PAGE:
Finding the right college is an exciting time for students. At the sane time, however, some may be more excited about leaving the nest rather than analyzing how colleges will help them achieve professional success. While parents can't force their kids to attend a specific school, they can guide them in the right direction. First, establish whether you want to live home or go away; if you are going away, think about how often you want to come home so the distance correlates with what you want. Next, think of the personal and educational benefits of attending a big or small college. Bigger colleges offer more social activities and you graduate holding a well-known school name; smaller schools offer a more intimate learning environment. Equally important is identifying some of the majors that interest you and making sure your potential college has a reputable program in that department. Lastly, figure out your personal interests and needs. If you prefer city life over a rural area, try to find a school that fits your other criteria in the city. If you have a disability, make sure the campus is accessible and provides services to help you succeed.
I have gained a truly expanded sense of self. Ramapo has spectacular literature professors who truly challenge you to attack, dissect, digest, and love literature, and the historical and psychological factors that compose the complex beast that is the human psyche. Through in class and real-life experiences, I have learned how to embrace simplicity, find the beauty in humans, let go of grudges, and how to breathe without burden. I have learned the cultural wealth and beauty of the city, and the absolute freedom found in the untainted depths of forests, where there is only the quiet hum of nature and my active mind. Ramapo has provided me with something I will value far more than any degree. Ramapo has given me the amazing opportunity to learn what it means to have compassionate, loving relationships. It has taught me how to find passion and inspiration in the smallest things. It has taught me how to do something I believed unachievable: here, I learned how to love myself, all of my beauty and all of my flaws. Without that, no degree could make me a happy, thriving person. That is the most valuable gift I could ever receive.
Back in highschool, as a seventeen year old single mother, and recovering addict, graduating highschool seemed like an unattainable goal for myself. With enough motivation and inspiration from teachers and counselors I was able to graduate highschool on time with hopes of also attending college. Two weeks after I had graduated from highschool, I began to attend summer term, 12 credit hour classes at Mt. Hood Community College. I was able to keep a 4.0 GPA with my first term, but was not able to be as successful the following term. Since having started at MHCC I have found myself more open-minded and passionate in learning about everything and anything. I feel like optimism as well as a willingness to learn is key to success in making the world a better place. Im glad I decided to start out at a community college because I am able to meet a diverse group of people in age and ethnicity, and through these people were able to gain knowledge, wisdom, but also share their experiences of why they had decided to attend college. Attending college has so far been one of the best life changing choices I have ever made.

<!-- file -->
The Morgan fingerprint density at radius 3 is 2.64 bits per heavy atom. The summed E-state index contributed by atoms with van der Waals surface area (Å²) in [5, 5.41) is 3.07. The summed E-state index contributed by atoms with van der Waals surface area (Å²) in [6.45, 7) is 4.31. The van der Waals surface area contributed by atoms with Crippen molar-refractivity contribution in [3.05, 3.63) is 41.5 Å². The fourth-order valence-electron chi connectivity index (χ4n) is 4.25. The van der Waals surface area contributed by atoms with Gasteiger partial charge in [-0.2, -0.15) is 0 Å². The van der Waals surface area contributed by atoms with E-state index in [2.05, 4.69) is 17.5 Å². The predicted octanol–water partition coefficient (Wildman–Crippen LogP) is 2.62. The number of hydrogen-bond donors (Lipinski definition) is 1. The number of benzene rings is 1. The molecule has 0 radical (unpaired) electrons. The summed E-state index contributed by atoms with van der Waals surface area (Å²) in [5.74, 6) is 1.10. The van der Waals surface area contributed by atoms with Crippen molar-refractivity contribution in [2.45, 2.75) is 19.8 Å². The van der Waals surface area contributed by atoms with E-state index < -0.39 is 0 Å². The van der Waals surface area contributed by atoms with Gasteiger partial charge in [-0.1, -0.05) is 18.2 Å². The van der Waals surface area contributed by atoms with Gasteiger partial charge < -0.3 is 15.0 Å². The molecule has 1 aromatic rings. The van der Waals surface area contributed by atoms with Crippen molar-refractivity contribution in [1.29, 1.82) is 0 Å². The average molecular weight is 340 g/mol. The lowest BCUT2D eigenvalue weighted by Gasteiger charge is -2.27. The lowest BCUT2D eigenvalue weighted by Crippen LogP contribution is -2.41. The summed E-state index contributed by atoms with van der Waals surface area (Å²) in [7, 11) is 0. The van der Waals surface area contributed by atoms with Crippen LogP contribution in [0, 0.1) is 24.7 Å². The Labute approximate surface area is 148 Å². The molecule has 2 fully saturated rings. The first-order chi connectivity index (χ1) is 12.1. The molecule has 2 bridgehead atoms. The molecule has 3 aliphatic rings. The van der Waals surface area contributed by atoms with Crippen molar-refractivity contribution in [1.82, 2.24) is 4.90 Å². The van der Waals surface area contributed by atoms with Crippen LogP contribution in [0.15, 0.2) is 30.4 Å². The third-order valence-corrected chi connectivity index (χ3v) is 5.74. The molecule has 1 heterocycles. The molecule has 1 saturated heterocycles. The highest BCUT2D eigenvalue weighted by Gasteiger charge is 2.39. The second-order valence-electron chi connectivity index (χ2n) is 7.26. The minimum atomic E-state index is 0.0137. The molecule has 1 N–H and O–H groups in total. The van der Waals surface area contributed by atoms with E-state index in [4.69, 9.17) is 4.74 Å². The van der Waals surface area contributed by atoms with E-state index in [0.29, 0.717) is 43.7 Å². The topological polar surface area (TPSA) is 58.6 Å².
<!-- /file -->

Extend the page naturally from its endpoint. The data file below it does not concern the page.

I never took school seriously, but I did enjoy my time. I am not sure if it was ignorance or a lack of preparation, but my academic and social performances were very lackluster. During the spring of my junior year, I experienced an epiphany after overhearing a friend describe some accomplishment. I immediately felt inferior and insecure. I was the same age, was enrolled in similar classes, yet did not experience any sort of success. From that point on, I though long term. My immediate academic actions have long lasting effects. It doesn't matter how long you take, as you as you make an honest effort and not be afraid to ask for help. My story is different and is unique in that I may not have experienced any life challenging obstacles or major adversity; however I represent the group of people that fly under the radar and show we can be something. I would say this to past self, as well as to current students through my work as an admissions recruiter. People have taken me under their “wing” during my time at Raritan Valley community and at Ramapo College and have allowed me to develop my potential.
When giving advice to families about colIege, I think I would divide the conversation into three sections. I would first talk directly to the parents. I would explain that college is going to be one the most difficult times in their child's life and they must be supportive. I would explain that, although they have their ideas on the "perfect" college, their child's opinion is the most important. If a student does not like the school, there is no incentive on doing well. I would then sit down with the prospective college student and discuss the reasons why they are choosing certain colleges and not others. I would explain that yes, it is important to have fun, but it is just as important to get a good education. I would tell the student to get involved in as many activities as possible and enjoy the experience because it is going to go quickly. Lastly I would speak with the entire family and discuss major issues such as money. I would explain that it is important to take advantage of scholarships and finacial aid because loans can become very expensive by the time graduation comes around.